The measure of success for a Leader of the Opposition must really be a straightforward one – winning a General Election. For a Prime Minister there is a bit more to it. Thus for Tony Blair simply winning three General Elections does not mean that he can claim to be as successful as Margaret Thatcher who managed the same score. We have to take into the equation what they actually did. But it is hard to deny that the 1997 General Election result showed that Mr Blair was a successful Leader of the Opposition.
A new volume British Conservative Leaders considers the varying fortunes of Conservative Party leaders. Interviewed for the book William Hague points to the test for a Leader of the Opposition in seeing the Party’s strength in local government increase:
“Institutional capacity in local government is really important. Active and numerous councillors with a ward-level organisation are important for fighting campaigns. Facing a long-term challenge, I gave a lot of attention to party recruitment in local government. I spent, what would have been for most leaders in those circumstances, an excessive amount of time on local government. But the Conservative Party had gone down to being third in the number of councillors in the UK. The Conservative Party was third. I think by the end of that parliament we were back to being the biggest party in local government.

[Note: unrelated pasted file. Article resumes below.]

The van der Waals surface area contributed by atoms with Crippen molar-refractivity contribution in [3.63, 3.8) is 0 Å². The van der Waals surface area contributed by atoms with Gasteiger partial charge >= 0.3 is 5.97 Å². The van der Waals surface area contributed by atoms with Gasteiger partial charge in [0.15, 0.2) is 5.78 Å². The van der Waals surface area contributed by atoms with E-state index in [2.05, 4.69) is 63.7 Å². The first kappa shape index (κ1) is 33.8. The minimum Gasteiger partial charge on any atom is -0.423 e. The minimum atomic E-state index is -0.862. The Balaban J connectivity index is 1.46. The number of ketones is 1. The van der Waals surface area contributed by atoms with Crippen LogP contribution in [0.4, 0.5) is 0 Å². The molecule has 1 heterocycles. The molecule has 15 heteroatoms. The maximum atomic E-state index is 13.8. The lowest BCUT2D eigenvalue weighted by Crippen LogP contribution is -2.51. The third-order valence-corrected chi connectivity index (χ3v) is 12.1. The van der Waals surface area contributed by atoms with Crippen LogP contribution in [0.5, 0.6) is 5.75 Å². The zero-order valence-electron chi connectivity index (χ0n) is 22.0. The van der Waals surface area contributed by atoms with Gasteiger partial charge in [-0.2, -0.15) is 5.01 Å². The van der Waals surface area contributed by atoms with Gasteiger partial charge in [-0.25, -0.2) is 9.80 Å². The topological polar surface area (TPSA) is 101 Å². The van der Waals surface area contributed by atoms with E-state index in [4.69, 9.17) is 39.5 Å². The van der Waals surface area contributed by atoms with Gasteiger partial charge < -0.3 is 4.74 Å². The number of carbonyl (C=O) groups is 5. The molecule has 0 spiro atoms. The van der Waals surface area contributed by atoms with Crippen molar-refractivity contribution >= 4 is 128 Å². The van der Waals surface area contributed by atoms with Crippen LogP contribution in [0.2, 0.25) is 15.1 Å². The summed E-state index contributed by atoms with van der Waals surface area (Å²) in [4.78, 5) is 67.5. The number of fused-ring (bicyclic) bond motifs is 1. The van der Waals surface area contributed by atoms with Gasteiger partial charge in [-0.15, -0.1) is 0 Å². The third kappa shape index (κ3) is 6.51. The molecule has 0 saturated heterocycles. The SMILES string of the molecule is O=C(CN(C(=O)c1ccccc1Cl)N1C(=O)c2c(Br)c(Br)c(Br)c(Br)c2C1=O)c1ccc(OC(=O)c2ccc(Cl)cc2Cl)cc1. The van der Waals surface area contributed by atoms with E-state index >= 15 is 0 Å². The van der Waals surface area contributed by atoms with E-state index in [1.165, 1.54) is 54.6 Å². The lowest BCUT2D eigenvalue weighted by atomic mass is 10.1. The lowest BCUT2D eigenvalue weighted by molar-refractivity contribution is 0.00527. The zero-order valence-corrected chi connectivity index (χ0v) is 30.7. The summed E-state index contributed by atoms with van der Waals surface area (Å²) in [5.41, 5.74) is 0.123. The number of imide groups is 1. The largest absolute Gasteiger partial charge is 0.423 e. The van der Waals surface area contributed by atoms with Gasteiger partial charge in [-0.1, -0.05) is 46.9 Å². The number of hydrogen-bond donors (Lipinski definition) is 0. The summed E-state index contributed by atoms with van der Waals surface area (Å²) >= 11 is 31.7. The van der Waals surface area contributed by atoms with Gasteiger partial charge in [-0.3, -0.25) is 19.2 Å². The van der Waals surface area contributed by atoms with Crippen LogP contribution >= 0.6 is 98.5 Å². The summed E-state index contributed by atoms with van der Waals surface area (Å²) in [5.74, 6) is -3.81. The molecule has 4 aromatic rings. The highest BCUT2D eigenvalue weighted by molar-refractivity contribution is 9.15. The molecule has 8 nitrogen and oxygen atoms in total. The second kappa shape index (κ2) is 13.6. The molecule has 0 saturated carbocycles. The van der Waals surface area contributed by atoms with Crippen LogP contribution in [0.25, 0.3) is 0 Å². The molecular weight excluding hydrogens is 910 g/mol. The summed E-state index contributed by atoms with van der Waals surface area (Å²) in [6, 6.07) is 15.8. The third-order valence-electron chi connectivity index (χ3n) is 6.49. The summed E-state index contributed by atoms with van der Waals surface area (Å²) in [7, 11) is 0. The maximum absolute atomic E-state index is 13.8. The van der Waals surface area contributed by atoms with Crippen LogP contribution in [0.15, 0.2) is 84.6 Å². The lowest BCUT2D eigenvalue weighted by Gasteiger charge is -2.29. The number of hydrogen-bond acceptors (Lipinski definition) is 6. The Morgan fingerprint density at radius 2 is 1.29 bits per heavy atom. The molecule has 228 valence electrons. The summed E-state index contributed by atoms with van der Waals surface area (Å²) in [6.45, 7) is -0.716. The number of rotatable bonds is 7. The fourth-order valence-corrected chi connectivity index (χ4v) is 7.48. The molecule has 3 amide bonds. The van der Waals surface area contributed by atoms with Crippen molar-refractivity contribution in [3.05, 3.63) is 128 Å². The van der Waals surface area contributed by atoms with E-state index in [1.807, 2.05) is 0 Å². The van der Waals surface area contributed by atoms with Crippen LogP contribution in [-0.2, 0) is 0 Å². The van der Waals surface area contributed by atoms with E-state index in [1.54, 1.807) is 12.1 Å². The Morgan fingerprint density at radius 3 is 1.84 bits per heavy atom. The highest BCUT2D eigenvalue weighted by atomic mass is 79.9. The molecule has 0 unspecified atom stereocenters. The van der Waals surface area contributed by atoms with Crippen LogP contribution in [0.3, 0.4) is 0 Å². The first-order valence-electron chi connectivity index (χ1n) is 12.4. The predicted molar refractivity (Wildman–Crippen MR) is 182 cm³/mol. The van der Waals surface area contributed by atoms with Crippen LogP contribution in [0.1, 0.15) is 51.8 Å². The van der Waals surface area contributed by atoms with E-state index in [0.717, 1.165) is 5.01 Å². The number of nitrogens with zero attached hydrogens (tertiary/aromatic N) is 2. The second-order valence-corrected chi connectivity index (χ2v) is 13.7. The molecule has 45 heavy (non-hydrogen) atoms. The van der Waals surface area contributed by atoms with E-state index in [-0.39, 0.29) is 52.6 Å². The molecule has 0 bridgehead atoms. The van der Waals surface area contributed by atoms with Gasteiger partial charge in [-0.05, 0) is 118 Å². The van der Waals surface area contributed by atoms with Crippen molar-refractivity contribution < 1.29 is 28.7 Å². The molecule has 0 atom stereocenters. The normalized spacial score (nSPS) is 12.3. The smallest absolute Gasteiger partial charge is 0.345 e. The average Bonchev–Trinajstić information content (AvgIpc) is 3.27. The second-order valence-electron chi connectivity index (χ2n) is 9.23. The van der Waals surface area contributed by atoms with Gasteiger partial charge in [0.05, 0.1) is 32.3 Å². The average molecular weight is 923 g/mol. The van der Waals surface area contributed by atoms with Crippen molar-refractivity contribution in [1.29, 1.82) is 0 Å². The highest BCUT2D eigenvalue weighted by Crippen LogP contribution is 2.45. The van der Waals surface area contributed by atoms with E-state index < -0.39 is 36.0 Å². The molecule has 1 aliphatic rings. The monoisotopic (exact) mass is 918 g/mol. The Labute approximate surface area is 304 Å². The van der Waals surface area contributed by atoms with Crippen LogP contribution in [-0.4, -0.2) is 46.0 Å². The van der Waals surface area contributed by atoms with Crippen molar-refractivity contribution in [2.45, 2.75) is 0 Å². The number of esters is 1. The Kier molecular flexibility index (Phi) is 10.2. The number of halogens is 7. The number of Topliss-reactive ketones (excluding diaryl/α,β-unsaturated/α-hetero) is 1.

“Now, strength in local government happens almost of its own accord in opposition, but not entirely of its own accord. You need to put some time in. I spent a lot of time going around the country saying that we had to put in a full slate of council candidates and put a national effort behind local campaigns.”
Ed Miliband can claim to have narrowed the gap among councillors. In 2010 there were 10,088 for the Conservatives against 4,733. The current tally is 8,766 for the Conservatives and 6,873 for Labour. Being ahead on the number of councillors is a necessary – but not sufficient – hurdle for a political party to gain power in a General Election. Labour were ahead on councillor numbers in 1992. The Conservatives were ahead by that criteria in 2005. Both lost the General Elections. But in 1979 and 2010 the Conservatives had a clear lead in terms of councillors. Labour were in 1997.
So it is a key challenge. We will get a bit of clue how Jeremy Corbyn is doing as the Council by-elections dribble through each week and a much better test in May next year.